MRI aids differentiation of traumatic cerebral fat embolism

2013 11 19 10 46 24 688 Egyptian Flag 200

In the appropriate clinical setting, cerebral fat embolism (CFE) can be differentiated from diffuse axonal injury because CFE has a higher incidence of increased T2-FLAIR and diffusion-weighted imaging (DWI) lesions, smaller hemorrhages, and does not exhibit linear subcortical hemorrhages that are seen with diffuse axonal injury, according to a global team of MRI researchers.

CFE in the trauma setting can mimic the conventional MRI findings seen with diffuse axonal injury, and both can result in areas of white matter diffusion restriction, T2 white-matter signal abnormality, and extensive cerebral microhemorrhages, noted lead author Dr. Manal Ahmed El Refaei, a radiologist at Al Ahrar General Hospital, Sharkia, Ministry of Health, Egypt, in an e-poster presented at last week's International Congress of Radiology (ICR) in Dubai, United Arab Emirates. Her four co-authors of the study were from the University of Washington (Kirkland and Seattle) and Johns Hopkins University in Baltimore.

CFE is a serious complication after fracture of long bones. The mortality of CFE may be high, but it is a potentially reversible disease, given recent progress in treatments, the author explained. Though MRI findings are definite in a given clinical setting, they alone are not specific and can be observed in diffuse axonal injury.

Cerebral fat embolism syndrome mimics diffuse axonal injury on MRI with vasogenic edema, cytotoxic edema, and microhemorrhages, making specific diagnosis a challenge. However, susceptibility-weighted imaging, an MRI technique sensitive to magnetic susceptibility effects, is beneficial in detecting intravenous deoxygenated blood as well as extravascular blood products.

"It is crucial to set down definite imaging criteria for trauma patients to enable appropriate differential diagnosis," they stated.

They conducted a retrospective study of 200 patients referred from the emergency room to the radiology department in Harborview Medical Center, Seattle, where nine patients with CFE and nine patients with diffuse axonal injury were selected. All patients were imaged on a 1.5- or 3-tesla MRI system, including conventional sequences and susceptibility-weighted imaging.

The inclusion criteria were as follows:

  • CFE: long bone fractures, Glasgow Coma Scale (GCS) of 15 or 11T, no loss of consciousness at time of injury, and suffered a latent decline of GCS to ≤ 6T
  • Hemorrhagic diffuse axonal injury: no long bone fractures, GCS at presentation of ≤ 6T, without a latent decline in GCS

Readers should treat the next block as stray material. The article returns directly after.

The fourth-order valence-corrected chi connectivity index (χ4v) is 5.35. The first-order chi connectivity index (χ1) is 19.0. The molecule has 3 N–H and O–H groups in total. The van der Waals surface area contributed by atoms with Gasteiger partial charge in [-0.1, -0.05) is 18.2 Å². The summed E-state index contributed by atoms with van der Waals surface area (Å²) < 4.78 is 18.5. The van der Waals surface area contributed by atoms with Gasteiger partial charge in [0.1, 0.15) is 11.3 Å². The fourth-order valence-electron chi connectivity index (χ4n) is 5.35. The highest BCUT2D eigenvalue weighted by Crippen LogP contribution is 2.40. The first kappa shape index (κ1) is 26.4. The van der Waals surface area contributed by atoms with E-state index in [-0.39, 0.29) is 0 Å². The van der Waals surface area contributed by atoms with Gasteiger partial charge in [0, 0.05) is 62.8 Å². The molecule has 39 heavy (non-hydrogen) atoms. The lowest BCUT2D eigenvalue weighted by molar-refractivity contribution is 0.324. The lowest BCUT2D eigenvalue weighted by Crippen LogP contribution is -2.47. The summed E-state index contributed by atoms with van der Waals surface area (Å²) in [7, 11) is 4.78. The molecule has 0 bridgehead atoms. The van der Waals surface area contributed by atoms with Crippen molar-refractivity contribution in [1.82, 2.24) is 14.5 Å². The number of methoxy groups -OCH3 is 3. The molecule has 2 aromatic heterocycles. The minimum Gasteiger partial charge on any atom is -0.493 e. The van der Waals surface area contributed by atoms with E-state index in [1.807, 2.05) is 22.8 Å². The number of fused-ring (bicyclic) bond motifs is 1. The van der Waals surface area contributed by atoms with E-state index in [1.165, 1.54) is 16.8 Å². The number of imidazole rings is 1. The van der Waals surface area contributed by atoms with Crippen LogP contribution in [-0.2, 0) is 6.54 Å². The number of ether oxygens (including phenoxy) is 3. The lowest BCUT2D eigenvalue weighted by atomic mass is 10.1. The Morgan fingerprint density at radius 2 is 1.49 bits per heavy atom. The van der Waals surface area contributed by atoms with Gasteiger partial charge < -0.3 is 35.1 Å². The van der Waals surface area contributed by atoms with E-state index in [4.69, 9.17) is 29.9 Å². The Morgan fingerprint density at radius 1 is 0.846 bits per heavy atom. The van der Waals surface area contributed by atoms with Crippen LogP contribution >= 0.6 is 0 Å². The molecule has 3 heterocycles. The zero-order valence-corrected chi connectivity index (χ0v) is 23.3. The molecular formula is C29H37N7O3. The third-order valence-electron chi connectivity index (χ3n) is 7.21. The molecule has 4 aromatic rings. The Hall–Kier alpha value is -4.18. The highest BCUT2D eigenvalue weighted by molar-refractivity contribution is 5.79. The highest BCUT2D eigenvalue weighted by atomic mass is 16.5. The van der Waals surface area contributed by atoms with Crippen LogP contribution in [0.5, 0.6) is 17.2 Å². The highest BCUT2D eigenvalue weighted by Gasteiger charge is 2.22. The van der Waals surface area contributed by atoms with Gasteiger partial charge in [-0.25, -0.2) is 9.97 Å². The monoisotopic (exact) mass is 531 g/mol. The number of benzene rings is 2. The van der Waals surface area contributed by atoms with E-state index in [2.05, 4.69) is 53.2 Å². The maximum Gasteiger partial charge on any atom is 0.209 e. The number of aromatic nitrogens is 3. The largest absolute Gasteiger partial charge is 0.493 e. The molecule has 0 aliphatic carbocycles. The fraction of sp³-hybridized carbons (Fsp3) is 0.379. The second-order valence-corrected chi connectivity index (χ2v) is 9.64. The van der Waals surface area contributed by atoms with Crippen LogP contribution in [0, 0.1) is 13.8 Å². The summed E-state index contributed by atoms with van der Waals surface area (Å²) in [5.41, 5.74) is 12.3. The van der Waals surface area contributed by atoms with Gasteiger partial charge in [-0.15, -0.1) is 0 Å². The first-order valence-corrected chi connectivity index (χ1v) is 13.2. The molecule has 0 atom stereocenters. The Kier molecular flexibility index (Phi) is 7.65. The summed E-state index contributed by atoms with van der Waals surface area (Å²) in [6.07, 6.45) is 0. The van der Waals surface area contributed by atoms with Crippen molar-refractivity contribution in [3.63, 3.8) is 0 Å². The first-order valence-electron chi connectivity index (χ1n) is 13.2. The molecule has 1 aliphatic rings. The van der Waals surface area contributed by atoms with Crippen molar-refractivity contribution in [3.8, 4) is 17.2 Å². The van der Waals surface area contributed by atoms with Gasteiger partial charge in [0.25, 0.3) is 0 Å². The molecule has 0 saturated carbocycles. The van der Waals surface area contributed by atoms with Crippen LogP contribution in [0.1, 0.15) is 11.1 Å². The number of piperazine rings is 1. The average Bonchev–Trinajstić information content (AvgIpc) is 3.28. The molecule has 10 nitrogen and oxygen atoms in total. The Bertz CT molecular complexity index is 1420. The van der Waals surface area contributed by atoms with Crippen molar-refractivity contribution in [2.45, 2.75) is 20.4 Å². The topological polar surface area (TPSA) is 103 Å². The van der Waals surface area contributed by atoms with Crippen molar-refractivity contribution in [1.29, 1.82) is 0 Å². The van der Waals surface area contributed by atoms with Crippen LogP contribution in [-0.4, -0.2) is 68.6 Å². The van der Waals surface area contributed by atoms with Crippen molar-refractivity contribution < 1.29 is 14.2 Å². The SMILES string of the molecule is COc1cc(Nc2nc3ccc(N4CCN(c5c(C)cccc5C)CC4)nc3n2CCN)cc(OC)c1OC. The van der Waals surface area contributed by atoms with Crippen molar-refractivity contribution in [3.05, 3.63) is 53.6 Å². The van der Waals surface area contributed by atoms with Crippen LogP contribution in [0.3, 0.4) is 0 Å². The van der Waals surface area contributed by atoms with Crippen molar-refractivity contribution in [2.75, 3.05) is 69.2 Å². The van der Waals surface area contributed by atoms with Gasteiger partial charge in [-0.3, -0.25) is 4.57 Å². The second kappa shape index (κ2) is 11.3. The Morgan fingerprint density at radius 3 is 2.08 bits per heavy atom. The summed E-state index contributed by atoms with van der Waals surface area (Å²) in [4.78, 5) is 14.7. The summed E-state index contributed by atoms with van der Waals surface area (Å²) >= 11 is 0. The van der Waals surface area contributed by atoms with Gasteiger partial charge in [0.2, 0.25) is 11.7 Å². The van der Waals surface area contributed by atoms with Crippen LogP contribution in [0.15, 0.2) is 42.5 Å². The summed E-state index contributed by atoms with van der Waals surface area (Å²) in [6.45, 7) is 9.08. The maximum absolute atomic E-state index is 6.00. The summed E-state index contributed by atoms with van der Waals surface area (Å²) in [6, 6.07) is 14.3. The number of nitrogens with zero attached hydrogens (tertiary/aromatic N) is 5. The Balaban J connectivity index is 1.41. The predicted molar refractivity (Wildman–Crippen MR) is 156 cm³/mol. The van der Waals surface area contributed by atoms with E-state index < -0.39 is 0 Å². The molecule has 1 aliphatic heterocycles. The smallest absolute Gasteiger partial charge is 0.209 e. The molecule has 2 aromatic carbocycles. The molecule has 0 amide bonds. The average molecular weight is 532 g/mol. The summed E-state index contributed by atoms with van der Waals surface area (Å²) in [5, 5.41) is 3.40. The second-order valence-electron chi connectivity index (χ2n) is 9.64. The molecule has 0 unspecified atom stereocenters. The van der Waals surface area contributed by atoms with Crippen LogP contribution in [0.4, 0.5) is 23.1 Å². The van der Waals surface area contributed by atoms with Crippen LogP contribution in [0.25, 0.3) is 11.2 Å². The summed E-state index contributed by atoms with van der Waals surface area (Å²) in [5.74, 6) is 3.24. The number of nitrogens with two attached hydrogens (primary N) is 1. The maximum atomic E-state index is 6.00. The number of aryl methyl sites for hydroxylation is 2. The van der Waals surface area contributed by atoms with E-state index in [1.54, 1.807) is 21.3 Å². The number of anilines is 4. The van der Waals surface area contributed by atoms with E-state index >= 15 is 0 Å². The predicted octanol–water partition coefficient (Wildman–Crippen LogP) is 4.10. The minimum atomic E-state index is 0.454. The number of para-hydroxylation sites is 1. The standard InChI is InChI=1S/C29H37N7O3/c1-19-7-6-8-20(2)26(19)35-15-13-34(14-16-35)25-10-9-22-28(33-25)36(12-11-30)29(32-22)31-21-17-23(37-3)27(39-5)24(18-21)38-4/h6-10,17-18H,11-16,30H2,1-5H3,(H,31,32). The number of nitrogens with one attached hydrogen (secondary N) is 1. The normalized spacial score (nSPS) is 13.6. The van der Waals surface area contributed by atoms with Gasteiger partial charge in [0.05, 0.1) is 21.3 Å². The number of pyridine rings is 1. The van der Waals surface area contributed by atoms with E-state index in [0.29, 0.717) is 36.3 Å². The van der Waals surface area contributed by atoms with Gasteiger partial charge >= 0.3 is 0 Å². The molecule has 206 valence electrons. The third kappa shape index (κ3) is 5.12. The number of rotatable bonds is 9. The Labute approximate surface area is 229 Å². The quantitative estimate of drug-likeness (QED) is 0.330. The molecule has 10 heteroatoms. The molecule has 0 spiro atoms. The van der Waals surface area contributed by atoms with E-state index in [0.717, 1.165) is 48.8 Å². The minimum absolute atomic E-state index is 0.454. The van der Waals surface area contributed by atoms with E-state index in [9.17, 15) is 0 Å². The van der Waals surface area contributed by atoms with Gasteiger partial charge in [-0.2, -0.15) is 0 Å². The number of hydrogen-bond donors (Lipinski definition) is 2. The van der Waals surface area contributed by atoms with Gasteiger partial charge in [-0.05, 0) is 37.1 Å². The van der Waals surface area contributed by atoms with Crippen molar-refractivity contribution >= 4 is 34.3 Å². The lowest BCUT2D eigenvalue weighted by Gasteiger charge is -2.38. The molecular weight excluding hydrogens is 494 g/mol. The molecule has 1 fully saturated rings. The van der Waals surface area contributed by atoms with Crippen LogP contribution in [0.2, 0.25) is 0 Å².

• Normal presenting head CT, while MRI revealed presence of multiple microhemorrhages in a post-traumatic patient

The T2, FLAIR, DWI, and susceptibility-weighted imaging sequences were evaluated for lesions at the juxtacortical and subcortical areas, as well as the deep and periventricular white matter of the frontal, parietal, occipital, and temporal lobes, as well as genu, body, and splenium of the corpus callosum, midbrain, pons, medulla, and cerebellum. The lesions' signal pattern, number of lesions, and the hemorrhagic lesion's location, size, and shape were evaluated.

At each station, lesions were counted and categorized based on whether there was 0, 1-2, 3-5, or more than five lesions. For the whole brain, the lesions were also counted and categorized based on whether there was 0, 1-2, 3-5, 6-20, 21-100, or more than 100 lesions.

In addition, the size and configuration of the microhemorrhages were documented, based on the following criteria: punctuate < 3, small 4-10, medium 11-20, lobar > 100 lesions. The Mann-Whitney test was performed for the total number of brain lesions for each sequence.

There were significantly more hemorrhagic lesions in CFE relative to diffuse axonal injury at the following white matter stations: parietal periventricular (p = 0.0011), deep white matter (p = 0.0061), cerebellum (p = 0.001), and brainstem (p = 0.012). No significant difference in the corpus callosum was reported.

Beginner's guide to susceptibility-weighted imaging

Another e-poster at ICR 2014 focused on the basics of susceptibility-weighted imaging.

It is mainly used for visualization of hemorrhage, quantification of iron content in the basal ganglia, and visualization of brain calcifications, according to Dr. Taha M. Mehemed, research fellow and PhD candidate at the department of diagnostic imaging and nuclear medicine at Kyoto University in Japan, and colleagues. Originally developed as a brain venography technique, relying on susceptibility effects of venous deoxyhemoglobin (blood-oxygen level dependent [BOLD] venography), it consists of the original magnitude image multiplied by a high-pass filtered phase mask image.

"Both diamagnetic and paramagnetic substances appear as low signal on susceptibility-weighted imaging," they noted. "High-pass filtered phase mask image contrast can differentiate between diamagnetic and paramagnetic substance through their opposing dipole appearance."

The main points to bear in mind with susceptibility-weighted imaging are:

  • Orientation of structures within main magnetic field effect the appearance on the high-pass filtered phase mask image and might alter the final appearance on susceptibility-weighted imaging
  • Geometry and shape of structures/lesions affect high-pass filtered phase mask images
  • Venous blood oxygen level affects appearance on susceptibility-weighted imaging; the more oxygenated the blood, the more diamagnetic and the less the contrast with background
  • Low on susceptibility-weighted imaging doesn't always mean hemorrhage
Page 1 of 1247
Next Page